What is the fewest number of states needed to win the presidency? With our electoral college system it might be far fewer than you think.
You may not have misread the title, but you probably did not get the meaning. I do not mean, “The eleven states a candidate must carry to win.” I mean, “Any candidate can win the presidency by carrying only eleven states.”
You now have the idea.
It is possible to lose the the popular vote and lose 39 of the 50 states, yet still be the president of these United States.
How? The Electoral College.
The Electoral College was approved September 6, 1786, for reasons known only to the members of Skull and Bones and makers of “corn likker.” According to Wikipedia, “Delegates from the small states generally favored the Electoral College out of concern that the large states would otherwise control presidential elections.”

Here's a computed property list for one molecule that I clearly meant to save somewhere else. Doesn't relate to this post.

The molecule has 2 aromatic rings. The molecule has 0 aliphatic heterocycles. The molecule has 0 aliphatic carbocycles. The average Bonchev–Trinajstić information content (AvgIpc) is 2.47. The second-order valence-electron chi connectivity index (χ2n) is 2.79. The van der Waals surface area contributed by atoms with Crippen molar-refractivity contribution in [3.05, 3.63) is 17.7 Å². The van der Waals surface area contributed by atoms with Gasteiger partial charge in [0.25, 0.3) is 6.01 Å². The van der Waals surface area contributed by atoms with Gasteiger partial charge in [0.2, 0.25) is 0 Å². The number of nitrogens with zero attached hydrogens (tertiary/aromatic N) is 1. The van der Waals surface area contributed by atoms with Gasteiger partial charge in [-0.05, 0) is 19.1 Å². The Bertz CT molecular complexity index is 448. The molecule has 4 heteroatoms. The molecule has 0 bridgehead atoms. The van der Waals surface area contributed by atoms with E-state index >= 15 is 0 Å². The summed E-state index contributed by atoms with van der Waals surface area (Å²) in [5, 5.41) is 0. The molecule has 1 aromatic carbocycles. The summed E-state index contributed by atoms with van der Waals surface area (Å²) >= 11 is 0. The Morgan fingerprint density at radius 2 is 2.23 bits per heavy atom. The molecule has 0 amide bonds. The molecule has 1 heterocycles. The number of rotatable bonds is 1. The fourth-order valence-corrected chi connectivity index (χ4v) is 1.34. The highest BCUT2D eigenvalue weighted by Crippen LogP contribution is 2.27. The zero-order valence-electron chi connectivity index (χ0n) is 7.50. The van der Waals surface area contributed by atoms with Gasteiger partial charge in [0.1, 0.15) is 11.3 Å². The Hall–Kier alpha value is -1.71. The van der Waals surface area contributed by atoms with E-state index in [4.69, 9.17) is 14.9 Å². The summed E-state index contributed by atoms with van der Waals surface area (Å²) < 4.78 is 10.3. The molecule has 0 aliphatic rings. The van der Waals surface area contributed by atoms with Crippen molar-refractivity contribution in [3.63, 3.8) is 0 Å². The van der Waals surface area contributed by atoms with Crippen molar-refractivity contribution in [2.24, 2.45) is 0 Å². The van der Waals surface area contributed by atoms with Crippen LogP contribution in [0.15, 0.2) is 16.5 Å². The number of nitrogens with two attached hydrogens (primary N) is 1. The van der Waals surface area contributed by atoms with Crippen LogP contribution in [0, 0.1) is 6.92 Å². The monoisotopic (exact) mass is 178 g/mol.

Smaller states, for purposes of the College, are not determined by size, but by population.
While polls can be a good measure of popular sentiment, they are not sufficient to gauge the electoral map. That is why you often hear of “swing states.” These are states candidate X, Y, or Z must get to reach the magical 270 electoral votes needed.
You can look elsewhere for more specifics on the electoral college (including what happens if no one reaches 270 votes). For now I just wanted to share the eleven states one can win to become president:
California (55 votes)
Texas (38 votes)
Florida (29 votes)
New York (29 votes)
Illinois (20 votes)
Pennsylvania (20 votes)
Ohio (18 votes)
Georgia (16 votes)
Michigan (16 votes)
North Carolina (15 votes)
New Jersey (14 votes)
Click below to review these books on the electoral college:
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